Sprouting Off

I wrote this one up when I was going to plant my garden and realized all I have are a few pots to play in. So naturally, micro-gardening came up. People have been growing their own sprouts forever. If I were going to play with it, I would be hard pressed deciding whether to use a mason jar or a chia pet. I would choose my seeds based on how pretty they would look on display.

You can have your own personal organic locally grown sprouts in a jiffy.

You can buy the plastic mesh lids or circular metal mesh inserts either in stores or online, or substitute needlepoint canvas or any meshy nylon fabric like cheesecloth or pantyhose for over the jars.

Find the seed of your choice in health stores. Ask an employee to verify that the seed is suitable for sprouting. There are risks with sprouts that are considerably smaller when growing them yourself, involving bacterial contamination of the seed itself. When you buy it, ask about the source and/or treatment of the seed and make your decisions accordingly. Thoroughly cooking your sprouts (ie stir fry) should destroy any microbes you may still be worrying about.

Never use seed intended for planting, they may be treated with chemicals. My folks used to grow alfalfa and mung bean sprouts, but sunflower, wheat grass, beans, broccoli, chia and any little micro-greens would work.

After thoroughly cleaning your quart jar and lid, place 1-3 Tbsp of seed in the jar and cover with room temp water by over a couple inches to soak them.  Put the lid on. Set the jar in a dark cool place overnight. The seeds will expand.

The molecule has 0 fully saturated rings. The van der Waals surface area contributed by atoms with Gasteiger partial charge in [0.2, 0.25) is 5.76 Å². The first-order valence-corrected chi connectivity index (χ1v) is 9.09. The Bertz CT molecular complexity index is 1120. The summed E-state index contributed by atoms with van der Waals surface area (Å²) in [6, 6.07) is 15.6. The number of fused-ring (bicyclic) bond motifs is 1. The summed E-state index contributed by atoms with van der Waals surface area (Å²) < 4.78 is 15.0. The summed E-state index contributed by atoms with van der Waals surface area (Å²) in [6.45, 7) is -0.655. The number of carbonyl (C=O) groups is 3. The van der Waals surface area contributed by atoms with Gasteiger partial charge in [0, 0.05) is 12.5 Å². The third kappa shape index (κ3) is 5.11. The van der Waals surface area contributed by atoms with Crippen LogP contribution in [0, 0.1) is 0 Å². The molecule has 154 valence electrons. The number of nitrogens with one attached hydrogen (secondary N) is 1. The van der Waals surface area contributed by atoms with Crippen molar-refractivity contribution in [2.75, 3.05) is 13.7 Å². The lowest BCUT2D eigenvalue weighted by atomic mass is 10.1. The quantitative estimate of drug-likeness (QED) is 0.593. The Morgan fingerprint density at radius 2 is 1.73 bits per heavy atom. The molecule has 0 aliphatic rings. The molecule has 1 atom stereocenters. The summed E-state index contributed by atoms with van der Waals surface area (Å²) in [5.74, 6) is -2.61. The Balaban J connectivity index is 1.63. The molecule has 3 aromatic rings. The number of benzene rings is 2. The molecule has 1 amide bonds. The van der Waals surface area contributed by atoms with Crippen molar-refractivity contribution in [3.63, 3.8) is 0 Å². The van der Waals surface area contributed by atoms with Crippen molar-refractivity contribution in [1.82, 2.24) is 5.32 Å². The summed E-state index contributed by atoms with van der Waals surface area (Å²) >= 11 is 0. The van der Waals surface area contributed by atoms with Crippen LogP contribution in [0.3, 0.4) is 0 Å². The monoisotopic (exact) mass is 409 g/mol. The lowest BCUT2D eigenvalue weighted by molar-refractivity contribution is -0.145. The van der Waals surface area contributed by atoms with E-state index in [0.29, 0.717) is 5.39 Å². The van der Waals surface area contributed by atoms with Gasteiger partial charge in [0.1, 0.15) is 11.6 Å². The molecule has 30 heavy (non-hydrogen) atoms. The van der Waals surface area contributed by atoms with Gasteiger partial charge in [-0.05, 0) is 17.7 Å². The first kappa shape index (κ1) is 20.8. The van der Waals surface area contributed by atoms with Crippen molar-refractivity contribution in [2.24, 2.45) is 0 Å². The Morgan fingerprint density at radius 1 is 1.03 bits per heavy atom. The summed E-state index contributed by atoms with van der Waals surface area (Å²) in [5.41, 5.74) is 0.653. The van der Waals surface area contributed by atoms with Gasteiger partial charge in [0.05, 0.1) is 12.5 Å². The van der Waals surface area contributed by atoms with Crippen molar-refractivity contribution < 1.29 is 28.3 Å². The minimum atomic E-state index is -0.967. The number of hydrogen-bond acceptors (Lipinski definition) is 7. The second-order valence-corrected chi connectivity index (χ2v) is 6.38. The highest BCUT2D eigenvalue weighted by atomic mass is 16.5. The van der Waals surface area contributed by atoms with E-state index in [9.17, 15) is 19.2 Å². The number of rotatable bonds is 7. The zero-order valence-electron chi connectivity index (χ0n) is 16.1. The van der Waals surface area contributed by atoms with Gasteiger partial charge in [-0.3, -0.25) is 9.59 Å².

In the morning, drain the jar, then re-fill with fresh cold water, swirl to rinse the seeds, and drain again. Do all of this through the mesh lid. The lid stays on until the process is complete.

Set the jar upside down in a dish rack or tipped in a bowl. See if you can get seeds to gently stick to the sides of your jar and spread out. The idea is to keep it drained but exposing the lid to allow fresh air to circulate in the jar. This helps prevent mold. If you think mold is growing, toss the seed and start over.

Set your jar somewhere in the kitchen where it will be exposed to daylight but not directly in the sun. This helps the sprouts “green up” by developing chlorophyll. Don’t let the jar get hot.

Rinse your jar out twice a day, maybe three if you feel the need. If you’re sprouting large seed like sunflowers, you want to remove the hulls on day two or three. If the mesh is large enough, your rinsing will automatically bring the hulls out through the lid. If you’re using mesh cloth, you can remove the lid and rinse the baby sprouts in a colander to swish them out. Be gentle. Broken sprouts die and will spoil.

Between two days and a week, your sprouts should be ready to eat. Taste test them if you’re not sure. They should not taste bitter. Remove the sprouts after a last rinse and let them air dry. Cut off what you want to eat, and store the rest in an airtight bag or container for up to a week in the fridge.

Sterilize your equipment and try a new seed variety next time!

Crunch time!

Comment (2)

  • Pam Schlottman| July 16, 2014

    It sounds complicated. I love sprouts and have not eaten them lately because of the bacterial problem. Maybe sometime we could get together (those who like sprouts ) and have a little hands on class. (like you have time with all the kids and activities you already have)

    • Jolie| July 16, 2014

      It’s on my “one of these days” list. I miss my giant garden; would much rather play in the dirt.

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